Naxal carnage: police set-up needs revamp

Last Updated 06 July 2010, 17:21 IST

In the current police set-up, in the country, it is the state police which is responsible for establishing law and order in the state. The Centre helps in terms of providing additional paramilitary forces where the situation so warrants. The responsibility of deployment of these additional forces remains with the state police officials on the premise that they know the local situation better. In this deployment, which is done based on the local needs, it results more often than not in the para military battalion getting deployed in penny packets.

Jungle warfare

This system may work for a short while in common law and order problem areas. However, operations against well-trained and well-equipped naxal guerrillas is a different ball game. It is full scale jungle warfare and not a simple law and order deployment. It requires cohesiveness, mutual trust among sub-units and a resolute leadership. This is not possible if the force gets divided into small sub-units.

The naxals know the lay of the local terrain and have full local support. They remain mingled with the local population like any other local person. They hide their weapons in safe catches. This way they keep a constant watch on the new arrivals of the Central forces. Besides they have informers in the local police.

The paramilitary forces coming from outside lack the knowledge of the local terrain and customs. They also do not have their own local intelligence grid. Needless to say for this knowledge of local terrain and intelligence they have to perforce bank on the local police force. The problem with the local police is that in all 83 naxal affected districts spanning states of Chhattisgarh, Jharkhand, Orissa, West Bengal and Maharashtra, the local police has become ineffective. At night they lock themselves up in their respective ‘thanas’.
Needless to say despite their tall claims they are not in a position to provide any real-time actionable intelligence.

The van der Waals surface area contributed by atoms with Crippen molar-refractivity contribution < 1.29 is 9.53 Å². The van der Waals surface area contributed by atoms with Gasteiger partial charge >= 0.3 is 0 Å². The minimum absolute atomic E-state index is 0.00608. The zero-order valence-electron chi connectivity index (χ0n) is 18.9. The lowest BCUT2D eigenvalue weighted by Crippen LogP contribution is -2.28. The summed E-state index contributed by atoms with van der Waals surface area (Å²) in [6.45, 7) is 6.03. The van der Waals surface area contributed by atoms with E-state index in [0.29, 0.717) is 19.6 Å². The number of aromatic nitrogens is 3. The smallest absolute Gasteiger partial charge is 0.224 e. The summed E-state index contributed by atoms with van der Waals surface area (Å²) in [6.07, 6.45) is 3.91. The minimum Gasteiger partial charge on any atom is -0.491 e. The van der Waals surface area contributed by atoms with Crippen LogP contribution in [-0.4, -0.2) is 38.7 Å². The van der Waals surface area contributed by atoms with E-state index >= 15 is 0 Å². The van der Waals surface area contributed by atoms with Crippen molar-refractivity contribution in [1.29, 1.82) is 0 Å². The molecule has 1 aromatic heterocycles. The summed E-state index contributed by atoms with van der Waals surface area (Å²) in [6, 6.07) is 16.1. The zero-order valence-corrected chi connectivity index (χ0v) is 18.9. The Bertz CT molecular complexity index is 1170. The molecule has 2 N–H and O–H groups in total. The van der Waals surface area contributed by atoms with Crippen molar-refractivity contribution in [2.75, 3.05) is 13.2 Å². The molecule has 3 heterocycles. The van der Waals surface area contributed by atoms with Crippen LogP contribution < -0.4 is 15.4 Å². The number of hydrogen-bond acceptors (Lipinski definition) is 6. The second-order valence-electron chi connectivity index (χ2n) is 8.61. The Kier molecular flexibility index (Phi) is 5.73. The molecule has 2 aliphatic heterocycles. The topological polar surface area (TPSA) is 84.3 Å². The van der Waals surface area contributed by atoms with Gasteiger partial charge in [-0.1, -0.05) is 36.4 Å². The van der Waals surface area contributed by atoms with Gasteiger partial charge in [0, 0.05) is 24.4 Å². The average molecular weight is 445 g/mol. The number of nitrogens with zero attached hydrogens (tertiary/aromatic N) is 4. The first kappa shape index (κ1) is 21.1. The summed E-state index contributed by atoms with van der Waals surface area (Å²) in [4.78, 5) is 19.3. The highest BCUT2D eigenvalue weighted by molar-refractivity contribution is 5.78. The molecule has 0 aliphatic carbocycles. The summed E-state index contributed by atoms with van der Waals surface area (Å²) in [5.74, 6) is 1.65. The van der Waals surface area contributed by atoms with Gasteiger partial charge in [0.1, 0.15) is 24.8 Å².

This lack of actionable local intelligence, lack of proper training, lack of long-term strategic planning and inadequate leadership are the main reasons for the current large scale massacre of paramilitary forces in these operations, which are almost a full scale war. After every such massacre the blame game starts. This is being paid for by the valiant constables of these forces with their lives.

Another weak area is the deployment of these incoming paramilitary forces. These areas are decided by the local authorities having little empathy with the ethos of the incoming force. These types of operations are highly stressful and the constables’ need adequate time and facilities for rest and relief when they are not operating. Most of the time these camps lack even the basic amenities. Many a time while selecting the camp sites the local authorities do not even bother to check their defensibility from sudden surprise attacks. Needless to say suitable changes need be implemented if we are serious in winning the war against naxals and reducing the casualties.

As of today in the Jungle Warfare School at Warangte and Kanker, the Army is imparting training to the selected constables and lower rung officers from the police and paramilitary forces. However, senior officers of these forces — who lack adequate knowledge of planning and execution of these type of high density operations — continue to remain untrained. With followers trained and leaders untrained there is a total mismatch.
(The writer is a retired brigadier)

(Published 06 July 2010, 17:21 IST)

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